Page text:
If I am standing on a mountain, Am I going faster than someone at sea level? If so, is my day shorter or will the higher vantage point of the horizon allow my day to seem longer?

Asked by: Troy S. Deen


The further away you are from the axis connecting the North and South Poles, the faster you will be moving as a result of Earth's rotation. So unless you are at either pole, climbing to a mountain top WILL cause you to move faster than at the same latitude at sea level. Your speed alone, however, has no effect on the relative length of night and day. One rotation still takes 24 are travelling faster because your path around the Earth is longer.

At higher altitudes you will see more sunlight (and more daylight time), though, because the higher vantage point allows you to see the Sun 'over the horizon' more than at sea level. Imagine being many thousands of miles above sea level, where the apparently smaller Earth is able to block out even less sunlight. At an infinite 'altitude', in interplanetary space, daylight is continuous.
Answered by: Paul Walorski, B.A., Part-time Physics Instructor


Yes, you will have longer daylight. For an observer exactly at sea level, the sun comes up at the horizon, which is exactly 90° away from straight up. Their 'sky' covers 180° of overhead angle with respect to their East-West line.' For an observer on a mountain, however, the curvature of the Earth allows for a larger 'sky.'' Their sun doesn't set until it has gone 90° plus some angle θ (see below).

The object of this derivation will be to calculate the angle θ as a function of R, the radius of the planet, and d, the distance above the surface of the planet.' We will then assume that the sun takes the same amount of time to travel through both observers' 180° sky, plus an extra 240 seconds per degree of extra angle for the observer on the mountain.

First of all, note that the 'horizon' looks a lot like one of those tangent line problems they make you do in calculus. This is where I will start. I will treat the mean surface of the Earth as a circle of radius R centered at the origin, and the observer as a point sitting at (0, R+d).' Our 'horizon' is a line that includes the observer point and is tangent to the circle at a point (x,y).

First I want to know the values of x and y. I will start with the equation for a circle, since this point is on the circle.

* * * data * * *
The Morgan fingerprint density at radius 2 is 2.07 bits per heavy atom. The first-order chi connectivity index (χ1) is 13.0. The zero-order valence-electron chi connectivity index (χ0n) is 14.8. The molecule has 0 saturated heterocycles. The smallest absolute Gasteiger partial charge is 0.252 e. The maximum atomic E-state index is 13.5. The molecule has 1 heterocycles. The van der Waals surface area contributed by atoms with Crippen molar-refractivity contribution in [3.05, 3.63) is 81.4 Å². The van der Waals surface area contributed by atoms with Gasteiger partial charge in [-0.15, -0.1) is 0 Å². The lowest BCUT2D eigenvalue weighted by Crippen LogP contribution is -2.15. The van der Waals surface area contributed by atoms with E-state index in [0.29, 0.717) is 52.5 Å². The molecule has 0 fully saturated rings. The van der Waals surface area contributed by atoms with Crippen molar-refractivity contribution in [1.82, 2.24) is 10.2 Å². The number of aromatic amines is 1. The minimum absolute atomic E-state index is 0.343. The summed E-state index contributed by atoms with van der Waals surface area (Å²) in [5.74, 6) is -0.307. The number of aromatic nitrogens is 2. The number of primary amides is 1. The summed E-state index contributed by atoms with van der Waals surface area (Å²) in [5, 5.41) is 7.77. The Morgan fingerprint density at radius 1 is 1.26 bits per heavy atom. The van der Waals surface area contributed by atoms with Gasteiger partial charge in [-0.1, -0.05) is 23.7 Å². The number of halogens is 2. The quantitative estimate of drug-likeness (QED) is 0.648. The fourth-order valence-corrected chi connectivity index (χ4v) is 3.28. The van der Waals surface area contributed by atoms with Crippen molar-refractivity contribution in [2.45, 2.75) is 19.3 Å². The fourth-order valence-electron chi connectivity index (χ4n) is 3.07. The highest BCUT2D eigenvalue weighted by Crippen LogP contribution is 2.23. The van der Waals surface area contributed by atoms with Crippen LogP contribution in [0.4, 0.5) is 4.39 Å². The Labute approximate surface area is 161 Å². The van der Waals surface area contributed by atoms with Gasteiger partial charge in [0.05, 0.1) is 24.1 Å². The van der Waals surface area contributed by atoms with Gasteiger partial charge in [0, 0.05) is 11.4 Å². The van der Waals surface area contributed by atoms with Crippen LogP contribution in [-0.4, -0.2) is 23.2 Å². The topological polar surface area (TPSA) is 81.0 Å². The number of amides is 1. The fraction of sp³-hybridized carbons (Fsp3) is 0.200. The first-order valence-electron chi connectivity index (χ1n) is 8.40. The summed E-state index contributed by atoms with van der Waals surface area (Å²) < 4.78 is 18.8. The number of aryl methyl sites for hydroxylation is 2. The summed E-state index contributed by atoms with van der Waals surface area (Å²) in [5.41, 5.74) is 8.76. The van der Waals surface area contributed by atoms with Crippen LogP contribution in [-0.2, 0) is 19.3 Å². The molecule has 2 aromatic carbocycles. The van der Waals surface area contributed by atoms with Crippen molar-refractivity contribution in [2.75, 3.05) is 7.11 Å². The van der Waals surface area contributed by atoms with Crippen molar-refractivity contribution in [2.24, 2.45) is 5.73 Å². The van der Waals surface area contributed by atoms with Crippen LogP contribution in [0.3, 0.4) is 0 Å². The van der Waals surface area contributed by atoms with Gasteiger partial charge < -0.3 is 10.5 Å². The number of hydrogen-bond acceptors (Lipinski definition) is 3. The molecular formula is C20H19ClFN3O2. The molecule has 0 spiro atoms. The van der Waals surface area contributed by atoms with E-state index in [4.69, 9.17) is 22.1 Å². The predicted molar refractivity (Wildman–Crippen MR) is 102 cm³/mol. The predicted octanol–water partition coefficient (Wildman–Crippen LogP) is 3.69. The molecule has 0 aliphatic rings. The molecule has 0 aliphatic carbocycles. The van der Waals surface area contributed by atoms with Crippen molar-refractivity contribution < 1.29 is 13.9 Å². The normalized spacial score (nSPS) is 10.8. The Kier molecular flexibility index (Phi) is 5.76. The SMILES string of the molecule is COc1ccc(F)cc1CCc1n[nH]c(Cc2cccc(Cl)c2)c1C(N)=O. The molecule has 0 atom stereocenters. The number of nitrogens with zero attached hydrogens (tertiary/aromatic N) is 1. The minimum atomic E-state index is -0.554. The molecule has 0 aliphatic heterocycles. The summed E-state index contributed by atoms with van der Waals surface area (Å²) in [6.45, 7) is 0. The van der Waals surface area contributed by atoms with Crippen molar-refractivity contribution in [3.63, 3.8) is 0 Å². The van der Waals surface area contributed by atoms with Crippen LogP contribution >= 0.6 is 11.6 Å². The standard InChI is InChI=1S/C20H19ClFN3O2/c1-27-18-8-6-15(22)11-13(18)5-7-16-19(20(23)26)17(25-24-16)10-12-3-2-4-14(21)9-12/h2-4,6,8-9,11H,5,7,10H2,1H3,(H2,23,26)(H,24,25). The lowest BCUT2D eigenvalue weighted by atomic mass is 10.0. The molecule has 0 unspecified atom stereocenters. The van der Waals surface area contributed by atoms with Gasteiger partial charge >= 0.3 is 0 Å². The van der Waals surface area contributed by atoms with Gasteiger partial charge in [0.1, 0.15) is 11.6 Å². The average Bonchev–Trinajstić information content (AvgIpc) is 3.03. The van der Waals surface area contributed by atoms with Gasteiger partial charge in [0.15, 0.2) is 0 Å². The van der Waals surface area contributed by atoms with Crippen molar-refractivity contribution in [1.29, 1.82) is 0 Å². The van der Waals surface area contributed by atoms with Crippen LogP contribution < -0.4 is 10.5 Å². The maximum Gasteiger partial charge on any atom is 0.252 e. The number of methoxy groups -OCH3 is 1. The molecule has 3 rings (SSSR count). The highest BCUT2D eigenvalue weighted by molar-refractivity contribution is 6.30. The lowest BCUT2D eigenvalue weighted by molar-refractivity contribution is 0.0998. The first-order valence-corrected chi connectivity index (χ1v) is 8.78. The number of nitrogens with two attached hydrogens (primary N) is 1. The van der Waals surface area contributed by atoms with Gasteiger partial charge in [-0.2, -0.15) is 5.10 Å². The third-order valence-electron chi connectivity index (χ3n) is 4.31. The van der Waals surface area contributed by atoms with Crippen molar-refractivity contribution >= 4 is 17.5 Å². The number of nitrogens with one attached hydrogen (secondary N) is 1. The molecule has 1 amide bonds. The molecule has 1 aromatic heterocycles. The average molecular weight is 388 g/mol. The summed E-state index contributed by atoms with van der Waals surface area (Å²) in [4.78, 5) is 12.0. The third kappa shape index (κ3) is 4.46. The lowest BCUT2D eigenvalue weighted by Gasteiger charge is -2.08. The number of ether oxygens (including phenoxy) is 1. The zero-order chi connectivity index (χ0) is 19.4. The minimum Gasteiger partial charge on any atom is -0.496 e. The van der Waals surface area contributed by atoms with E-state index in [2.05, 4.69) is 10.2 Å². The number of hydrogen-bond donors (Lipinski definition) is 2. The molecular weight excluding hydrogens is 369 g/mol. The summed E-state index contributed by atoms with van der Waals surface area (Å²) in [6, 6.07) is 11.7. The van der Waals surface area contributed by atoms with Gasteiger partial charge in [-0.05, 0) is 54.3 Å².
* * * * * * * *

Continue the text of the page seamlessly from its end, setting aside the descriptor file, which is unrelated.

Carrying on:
Now, to find the slope of the line and the circle at that point, I will use implicit differentiation:

I also know that the slope of the line at that point must be:

Setting 5) equal to 4) (since the slope of the line equals the slope of the circle at the point in question), we get

And cross multiplying we get


Substituting equation 1) into the left side, we get:

Now to solve for our x-coordinate, which is a bit messy:

Note to self:'suppress R2D2 joke''.D'oh!

Okay, now we have the coordinates of that point, and we can find the angle.' Using the following sketch, we see that


Finally for the fun part, let's plug some numbers in. First note that if d=0, the extra angle is also zero, which is exactly what we'd expect.'Also, we see that

Just as we'd expect. Using the radius of the Earth:

Mauna Keaand mountain height:

which is the height of the Mauna Kea, one of five volcanic masses making up the 'Big Island' of Hawaii, (note that 13,796 ft or 4,205 m is the its part above the sea level - otherwise, from its base underneath the ocean to the top it is about 30,000 ft or 9,000 m tall, making it the tallest in the world when measured as such). I calculate

which translates into 8.32 minutes of extra time for viewing the sunset.


you can see that a 6 foot tall person standing up has an extra

over a man who's eyes are at sea level, which translates into approximately 10 seconds of sunset.' Of course, this small an angle could easily be obstructed by small things on the surface of the Earth, e.g. waves in the ocean.

Answered by: Gregory Ogin, Physics Undergraduate Student, UST, St. Paul, MN